Pete Wargent blogspot

Co-founder & CEO of AllenWargent property buyer's agents, offices in Brisbane (Riverside) & Sydney (Martin Place), and CEO of WargentAdvisory (providing subscription analysis, reports & services to institutional clients).

4 x finance/investment author - 'Get a Financial Grip: a simple plan for financial freedom’ (2012) rated Top 10 finance books by Money Magazine & Dymocks.

"Unfortunately so much commentary is self-serving or sensationalist. Pete Wargent shines through with his clear, sober & dispassionate analysis of the housing market, which is so valuable. Pete drills into the facts & unlocks the details that others gloss over in their rush to get a headline. On housing Pete is a must read, must follow - he is one of the finest property analysts in Australia" - Stephen Koukoulas, MD of Market Economics, former Senior Economics Adviser to Prime Minister Gillard.

"Pete Wargent is one of Australia's brightest financial minds - a must-follow for articulate, accurate & in-depth analysis." - David Scutt, Business Insider, leading Australian market analyst.

"I've been investing for over 40 years & read nearly every investment book ever written yet I still learned new concepts in his books. Pete Wargent is one of Australia's finest young financial commentators." - Michael Yardney, Australia's leading property expert, Amazon #1 best-selling author.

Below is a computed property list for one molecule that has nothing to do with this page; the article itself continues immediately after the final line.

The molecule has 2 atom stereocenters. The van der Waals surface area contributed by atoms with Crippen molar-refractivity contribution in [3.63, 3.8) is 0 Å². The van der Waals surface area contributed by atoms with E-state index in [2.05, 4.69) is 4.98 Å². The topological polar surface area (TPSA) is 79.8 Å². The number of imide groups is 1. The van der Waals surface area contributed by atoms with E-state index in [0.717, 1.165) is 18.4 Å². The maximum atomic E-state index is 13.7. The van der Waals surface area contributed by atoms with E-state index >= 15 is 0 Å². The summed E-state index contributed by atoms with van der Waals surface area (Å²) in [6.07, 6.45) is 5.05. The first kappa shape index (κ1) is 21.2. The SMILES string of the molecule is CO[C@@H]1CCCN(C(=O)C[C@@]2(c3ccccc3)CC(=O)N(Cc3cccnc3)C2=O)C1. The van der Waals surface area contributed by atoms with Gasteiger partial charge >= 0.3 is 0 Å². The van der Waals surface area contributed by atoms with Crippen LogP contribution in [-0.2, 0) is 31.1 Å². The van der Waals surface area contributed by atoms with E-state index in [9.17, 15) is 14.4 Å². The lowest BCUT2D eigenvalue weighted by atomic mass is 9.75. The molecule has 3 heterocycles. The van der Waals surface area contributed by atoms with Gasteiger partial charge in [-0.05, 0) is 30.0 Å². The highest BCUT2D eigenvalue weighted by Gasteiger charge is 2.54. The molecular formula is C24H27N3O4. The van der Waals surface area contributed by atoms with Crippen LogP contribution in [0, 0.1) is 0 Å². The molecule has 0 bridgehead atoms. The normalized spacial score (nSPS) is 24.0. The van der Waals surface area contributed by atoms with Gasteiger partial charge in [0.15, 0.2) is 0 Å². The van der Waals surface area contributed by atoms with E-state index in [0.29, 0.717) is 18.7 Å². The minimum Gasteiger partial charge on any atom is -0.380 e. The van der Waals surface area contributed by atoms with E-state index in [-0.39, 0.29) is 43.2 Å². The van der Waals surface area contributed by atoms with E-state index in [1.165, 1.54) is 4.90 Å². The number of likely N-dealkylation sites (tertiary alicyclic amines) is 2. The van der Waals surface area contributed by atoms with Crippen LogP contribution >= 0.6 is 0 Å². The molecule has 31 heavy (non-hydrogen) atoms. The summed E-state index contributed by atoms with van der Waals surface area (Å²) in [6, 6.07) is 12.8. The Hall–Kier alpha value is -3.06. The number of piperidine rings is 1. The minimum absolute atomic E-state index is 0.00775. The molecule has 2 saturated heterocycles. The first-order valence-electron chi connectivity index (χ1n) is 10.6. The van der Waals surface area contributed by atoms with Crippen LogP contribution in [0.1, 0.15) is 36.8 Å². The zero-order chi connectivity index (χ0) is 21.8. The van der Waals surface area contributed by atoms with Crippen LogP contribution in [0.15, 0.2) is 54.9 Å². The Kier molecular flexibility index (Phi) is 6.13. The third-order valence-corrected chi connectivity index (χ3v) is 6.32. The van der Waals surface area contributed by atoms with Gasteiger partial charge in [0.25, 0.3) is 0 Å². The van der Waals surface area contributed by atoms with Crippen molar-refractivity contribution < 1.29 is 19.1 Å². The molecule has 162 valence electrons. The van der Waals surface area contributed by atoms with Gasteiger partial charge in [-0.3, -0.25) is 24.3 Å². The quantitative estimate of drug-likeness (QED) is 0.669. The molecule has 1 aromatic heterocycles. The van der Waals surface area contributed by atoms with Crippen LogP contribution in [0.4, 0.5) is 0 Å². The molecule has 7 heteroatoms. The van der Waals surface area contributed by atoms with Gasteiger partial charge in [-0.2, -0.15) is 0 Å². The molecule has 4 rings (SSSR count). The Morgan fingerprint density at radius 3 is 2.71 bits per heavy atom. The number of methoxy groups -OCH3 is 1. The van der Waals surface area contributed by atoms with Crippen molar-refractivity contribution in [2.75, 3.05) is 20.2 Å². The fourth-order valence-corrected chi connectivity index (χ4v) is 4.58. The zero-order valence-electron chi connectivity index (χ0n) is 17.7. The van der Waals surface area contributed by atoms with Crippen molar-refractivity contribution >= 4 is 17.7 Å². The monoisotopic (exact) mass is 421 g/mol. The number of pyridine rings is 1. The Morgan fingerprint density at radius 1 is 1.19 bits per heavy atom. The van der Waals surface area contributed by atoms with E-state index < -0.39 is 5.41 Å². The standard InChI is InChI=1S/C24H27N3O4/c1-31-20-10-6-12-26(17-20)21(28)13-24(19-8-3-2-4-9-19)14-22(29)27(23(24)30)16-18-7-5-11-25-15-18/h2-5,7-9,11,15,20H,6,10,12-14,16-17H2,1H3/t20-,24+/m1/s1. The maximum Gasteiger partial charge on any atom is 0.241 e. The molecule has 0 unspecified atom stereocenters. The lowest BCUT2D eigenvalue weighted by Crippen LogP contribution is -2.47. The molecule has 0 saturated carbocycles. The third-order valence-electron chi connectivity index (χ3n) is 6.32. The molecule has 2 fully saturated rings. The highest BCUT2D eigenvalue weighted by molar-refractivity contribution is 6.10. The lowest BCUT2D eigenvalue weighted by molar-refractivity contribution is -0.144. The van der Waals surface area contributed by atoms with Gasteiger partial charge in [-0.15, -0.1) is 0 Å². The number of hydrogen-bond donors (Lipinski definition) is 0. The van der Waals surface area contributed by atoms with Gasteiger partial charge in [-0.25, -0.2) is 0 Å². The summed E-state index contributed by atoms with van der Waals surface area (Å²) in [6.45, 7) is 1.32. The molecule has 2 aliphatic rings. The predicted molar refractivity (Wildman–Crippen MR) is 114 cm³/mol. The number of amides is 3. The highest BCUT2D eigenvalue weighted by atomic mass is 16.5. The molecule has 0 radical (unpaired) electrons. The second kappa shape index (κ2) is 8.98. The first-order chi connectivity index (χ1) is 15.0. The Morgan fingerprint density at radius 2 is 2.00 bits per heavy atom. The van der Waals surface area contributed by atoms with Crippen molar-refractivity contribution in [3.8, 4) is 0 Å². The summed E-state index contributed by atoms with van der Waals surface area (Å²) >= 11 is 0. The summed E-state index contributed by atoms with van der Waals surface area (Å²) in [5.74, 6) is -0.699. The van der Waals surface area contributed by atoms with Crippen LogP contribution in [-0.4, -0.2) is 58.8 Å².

"The most knowledgeable person on Aussie real estate markets - Pete's work is great, loads of good data and charts, the most comprehensive analyst I follow in Australia. If you follow Australia, follow Pete Wargent" - Jonathan Tepper, Variant Perception, Global Macroeconomic Research, and author of the New York Times bestsellers 'End Game' and 'Code Red'.

"Pete's daily analysis is unputdownable" - Dr. Chris Caton, Chief Economist, BT Financial.

Monday, 5 December 2016

Where are we heading? The housing cost spiral - it can't go on

Canberra swap

"This can't go on" reports the Canberra Times. 

Home-building costs are moving the price of houses beyond the means of the average purchaser. 

A home sold a dozen years ago has seen an increase in value of 209 per cent. 

As a generally accepted though unproven safe economic limit, the average home purchaser should spend no more than 2.5 times their average annual earnings on a home. 

As such, only a man with an above average salary can purchase a medium-sized dwelling.

The current situation is leading to a lopsided economy.

The country finds itself in a serious situation. 

It can't go on...

Source: Canberra Times, 2 August 1950.


The article goes on to discuss the rent controls that were in place in Australia until the mid-1950s, with properties falling into decay since rent returns were too low to encourage investors to repair them.

Laments the Canberra Times, the system has spent a decade cutting down tall poppies instead of encouraging the "short buds" to flower by means of self-help.

Advantages should be "weighted to the thrifty, instead of the unthrifty".

Basically the 1950s version of avocadogate with archaic language.